Turkey said Friday it had expelled close to 50,000 migrants from Istanbul, including more than 6,000 Syrians, since the start of a crackdown on undocumented immigration.

The Istanbul governor's office said 42,888 "illegal" migrants had been arrested and sent to repatriation centres with a view to removing them from Turkey, without giving their nationalities.

It said 6,416 Syrians had been placed in "temporary refuge centres".

A campaign from July through to the end of October was aimed at reducing the number of unregistered refugees in Turkey's biggest city and economic hub.

The country hosts some 3.6 million Syrian refugees -- more than any other country -- though technically they are only under "temporary protection" because the government does not offer them formal refugee status.

Under the system, they must stay in the province to which they were initially assigned, and can only visit other cities with short-term passes.

US President Donald Trump and Turkey's president Recep Tayyip Erdogan may no longer see eye to eye
US President Donald Trump and Turkey's president Recep Tayyip Erdogan may no longer see eye to eye POOL / Dominique JACOVIDES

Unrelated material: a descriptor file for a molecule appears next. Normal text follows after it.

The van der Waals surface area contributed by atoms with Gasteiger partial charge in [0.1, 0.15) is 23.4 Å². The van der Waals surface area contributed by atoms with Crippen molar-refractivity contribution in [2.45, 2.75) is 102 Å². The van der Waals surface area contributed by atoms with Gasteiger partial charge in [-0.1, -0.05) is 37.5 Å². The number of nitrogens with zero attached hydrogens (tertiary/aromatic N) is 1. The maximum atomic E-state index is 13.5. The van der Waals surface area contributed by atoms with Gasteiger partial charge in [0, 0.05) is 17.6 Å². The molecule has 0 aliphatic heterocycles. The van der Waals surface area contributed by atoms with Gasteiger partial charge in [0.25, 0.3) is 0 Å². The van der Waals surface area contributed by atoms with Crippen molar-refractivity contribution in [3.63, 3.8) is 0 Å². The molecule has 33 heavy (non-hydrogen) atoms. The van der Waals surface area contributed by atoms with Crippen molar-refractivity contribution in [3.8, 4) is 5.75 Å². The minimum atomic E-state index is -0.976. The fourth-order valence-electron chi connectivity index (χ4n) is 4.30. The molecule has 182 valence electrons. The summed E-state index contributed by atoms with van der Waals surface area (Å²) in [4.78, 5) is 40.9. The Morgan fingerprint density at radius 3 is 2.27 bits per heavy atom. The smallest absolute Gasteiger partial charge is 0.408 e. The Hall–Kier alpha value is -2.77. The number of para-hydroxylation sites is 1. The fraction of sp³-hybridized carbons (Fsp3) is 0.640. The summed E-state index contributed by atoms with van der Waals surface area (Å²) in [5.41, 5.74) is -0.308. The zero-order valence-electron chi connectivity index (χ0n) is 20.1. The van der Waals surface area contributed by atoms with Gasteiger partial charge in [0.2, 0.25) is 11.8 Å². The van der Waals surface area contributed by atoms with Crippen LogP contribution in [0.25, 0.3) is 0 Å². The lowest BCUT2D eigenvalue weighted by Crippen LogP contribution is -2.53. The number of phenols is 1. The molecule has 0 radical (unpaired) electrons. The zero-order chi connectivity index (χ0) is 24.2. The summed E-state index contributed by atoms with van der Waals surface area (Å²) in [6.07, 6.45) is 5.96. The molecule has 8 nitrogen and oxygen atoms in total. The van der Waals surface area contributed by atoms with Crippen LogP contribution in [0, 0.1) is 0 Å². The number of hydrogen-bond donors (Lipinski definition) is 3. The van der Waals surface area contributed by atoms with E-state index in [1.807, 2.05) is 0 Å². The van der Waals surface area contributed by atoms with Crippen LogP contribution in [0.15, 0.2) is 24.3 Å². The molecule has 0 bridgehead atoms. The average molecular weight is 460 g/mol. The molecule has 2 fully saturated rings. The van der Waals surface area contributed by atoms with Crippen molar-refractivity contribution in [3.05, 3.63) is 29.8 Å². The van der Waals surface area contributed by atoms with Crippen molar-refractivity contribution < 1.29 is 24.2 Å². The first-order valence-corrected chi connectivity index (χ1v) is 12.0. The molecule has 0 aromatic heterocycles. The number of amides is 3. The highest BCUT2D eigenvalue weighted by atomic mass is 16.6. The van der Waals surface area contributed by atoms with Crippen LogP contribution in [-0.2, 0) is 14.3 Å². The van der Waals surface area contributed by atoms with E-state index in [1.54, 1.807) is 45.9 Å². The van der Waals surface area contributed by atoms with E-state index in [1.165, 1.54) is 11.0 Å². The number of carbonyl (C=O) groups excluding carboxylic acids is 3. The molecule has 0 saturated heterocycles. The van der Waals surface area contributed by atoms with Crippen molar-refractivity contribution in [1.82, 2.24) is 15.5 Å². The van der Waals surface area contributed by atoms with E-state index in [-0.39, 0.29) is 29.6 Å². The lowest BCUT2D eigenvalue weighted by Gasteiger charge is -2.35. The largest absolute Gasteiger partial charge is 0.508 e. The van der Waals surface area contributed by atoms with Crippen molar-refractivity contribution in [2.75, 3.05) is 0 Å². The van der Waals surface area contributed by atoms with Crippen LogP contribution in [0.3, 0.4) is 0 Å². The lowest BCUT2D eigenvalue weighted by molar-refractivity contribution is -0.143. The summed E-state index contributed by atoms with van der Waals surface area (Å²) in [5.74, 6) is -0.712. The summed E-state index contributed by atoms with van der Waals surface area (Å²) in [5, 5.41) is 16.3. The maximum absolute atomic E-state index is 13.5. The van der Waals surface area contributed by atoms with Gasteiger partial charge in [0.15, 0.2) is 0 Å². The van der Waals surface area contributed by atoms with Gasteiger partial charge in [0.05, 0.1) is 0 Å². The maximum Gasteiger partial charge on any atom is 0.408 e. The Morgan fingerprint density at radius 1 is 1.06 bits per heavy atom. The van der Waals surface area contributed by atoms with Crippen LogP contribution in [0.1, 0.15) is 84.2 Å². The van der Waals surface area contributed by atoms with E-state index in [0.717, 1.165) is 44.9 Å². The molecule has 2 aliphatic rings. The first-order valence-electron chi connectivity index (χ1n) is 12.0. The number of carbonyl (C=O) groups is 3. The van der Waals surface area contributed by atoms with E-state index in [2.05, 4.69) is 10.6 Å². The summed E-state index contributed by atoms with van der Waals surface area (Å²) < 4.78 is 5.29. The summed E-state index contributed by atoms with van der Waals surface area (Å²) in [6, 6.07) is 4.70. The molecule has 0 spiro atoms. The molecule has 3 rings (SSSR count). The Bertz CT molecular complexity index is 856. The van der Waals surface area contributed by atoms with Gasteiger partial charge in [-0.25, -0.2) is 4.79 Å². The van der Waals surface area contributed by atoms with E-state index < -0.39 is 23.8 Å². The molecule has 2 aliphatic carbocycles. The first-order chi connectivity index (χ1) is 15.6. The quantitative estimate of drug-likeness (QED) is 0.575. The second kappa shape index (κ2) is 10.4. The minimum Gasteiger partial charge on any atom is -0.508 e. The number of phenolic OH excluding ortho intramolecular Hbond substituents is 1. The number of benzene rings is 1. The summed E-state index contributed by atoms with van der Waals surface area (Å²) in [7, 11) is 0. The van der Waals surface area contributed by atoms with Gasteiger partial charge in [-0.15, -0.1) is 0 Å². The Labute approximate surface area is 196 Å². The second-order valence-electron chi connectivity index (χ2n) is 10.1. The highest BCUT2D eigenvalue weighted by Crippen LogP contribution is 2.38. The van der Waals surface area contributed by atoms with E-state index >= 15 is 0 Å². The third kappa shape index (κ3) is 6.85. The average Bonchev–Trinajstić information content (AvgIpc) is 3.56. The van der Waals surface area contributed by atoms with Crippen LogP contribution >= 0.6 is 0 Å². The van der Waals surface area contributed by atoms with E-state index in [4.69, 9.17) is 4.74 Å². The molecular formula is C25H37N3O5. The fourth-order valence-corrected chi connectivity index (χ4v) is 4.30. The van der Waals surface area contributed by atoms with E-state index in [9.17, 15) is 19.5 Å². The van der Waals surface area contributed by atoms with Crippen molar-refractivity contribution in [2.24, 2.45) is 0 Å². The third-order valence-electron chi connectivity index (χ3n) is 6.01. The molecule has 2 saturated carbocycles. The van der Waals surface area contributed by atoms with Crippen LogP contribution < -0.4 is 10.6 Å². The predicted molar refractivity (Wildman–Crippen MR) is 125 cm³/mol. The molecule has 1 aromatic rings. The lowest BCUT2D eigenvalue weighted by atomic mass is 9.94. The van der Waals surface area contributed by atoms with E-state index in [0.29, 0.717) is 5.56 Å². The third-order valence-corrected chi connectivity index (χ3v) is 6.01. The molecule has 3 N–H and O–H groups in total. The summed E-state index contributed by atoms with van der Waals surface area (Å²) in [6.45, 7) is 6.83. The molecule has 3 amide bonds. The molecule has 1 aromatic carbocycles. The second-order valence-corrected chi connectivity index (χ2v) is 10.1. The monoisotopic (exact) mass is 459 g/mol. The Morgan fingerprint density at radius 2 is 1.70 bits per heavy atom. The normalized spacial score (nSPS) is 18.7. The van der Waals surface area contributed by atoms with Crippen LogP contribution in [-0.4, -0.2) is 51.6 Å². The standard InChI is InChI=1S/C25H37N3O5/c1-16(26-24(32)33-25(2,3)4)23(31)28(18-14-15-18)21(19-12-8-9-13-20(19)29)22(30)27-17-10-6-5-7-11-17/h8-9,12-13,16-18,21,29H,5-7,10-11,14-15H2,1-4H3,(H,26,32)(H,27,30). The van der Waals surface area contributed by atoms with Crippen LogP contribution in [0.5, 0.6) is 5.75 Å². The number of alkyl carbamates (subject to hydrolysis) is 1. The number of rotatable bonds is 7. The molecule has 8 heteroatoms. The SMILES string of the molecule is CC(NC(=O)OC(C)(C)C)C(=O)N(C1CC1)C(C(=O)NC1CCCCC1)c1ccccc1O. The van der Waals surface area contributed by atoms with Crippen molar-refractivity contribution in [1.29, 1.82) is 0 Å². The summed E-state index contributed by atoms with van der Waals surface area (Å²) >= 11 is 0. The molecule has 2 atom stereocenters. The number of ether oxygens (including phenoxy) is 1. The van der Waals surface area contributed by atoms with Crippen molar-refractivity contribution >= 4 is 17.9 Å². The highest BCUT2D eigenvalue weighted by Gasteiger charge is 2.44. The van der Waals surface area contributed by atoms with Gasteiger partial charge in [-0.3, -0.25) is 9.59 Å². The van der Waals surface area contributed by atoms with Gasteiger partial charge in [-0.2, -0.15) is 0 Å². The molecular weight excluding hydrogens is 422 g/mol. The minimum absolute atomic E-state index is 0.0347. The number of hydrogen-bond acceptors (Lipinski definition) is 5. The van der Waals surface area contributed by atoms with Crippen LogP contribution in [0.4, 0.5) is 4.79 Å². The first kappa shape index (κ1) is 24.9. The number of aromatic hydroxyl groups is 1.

Officials said in July that 547,000 Syrians were officially registered in Istanbul, and that no new registrations were being accepted.

Interior Minister Suleyman Soylu said at the time that the aim was to expel 80,000 undocumented migrants by the end of the year.

Turkey has faced limited social problems despite the refugee influx from the eight-year conflict in its southern neighbour.

But an economic downturn has sharpened tensions, and analysts say the refugee issue likely contributed to the ruling party's surprise defeat in the Istanbul mayoral election this year.

President Recep Tayyip Erdogan has sought to defuse the issue with plans to create a "safe zone" in northern Syria to which refugees can return, though rights groups have cast doubt on the feasibility of the plan.

Human Rights Watch and Amnesty International are among several groups to accuse Turkey of repatriating Syrian refugees against their will -- which the government has denied.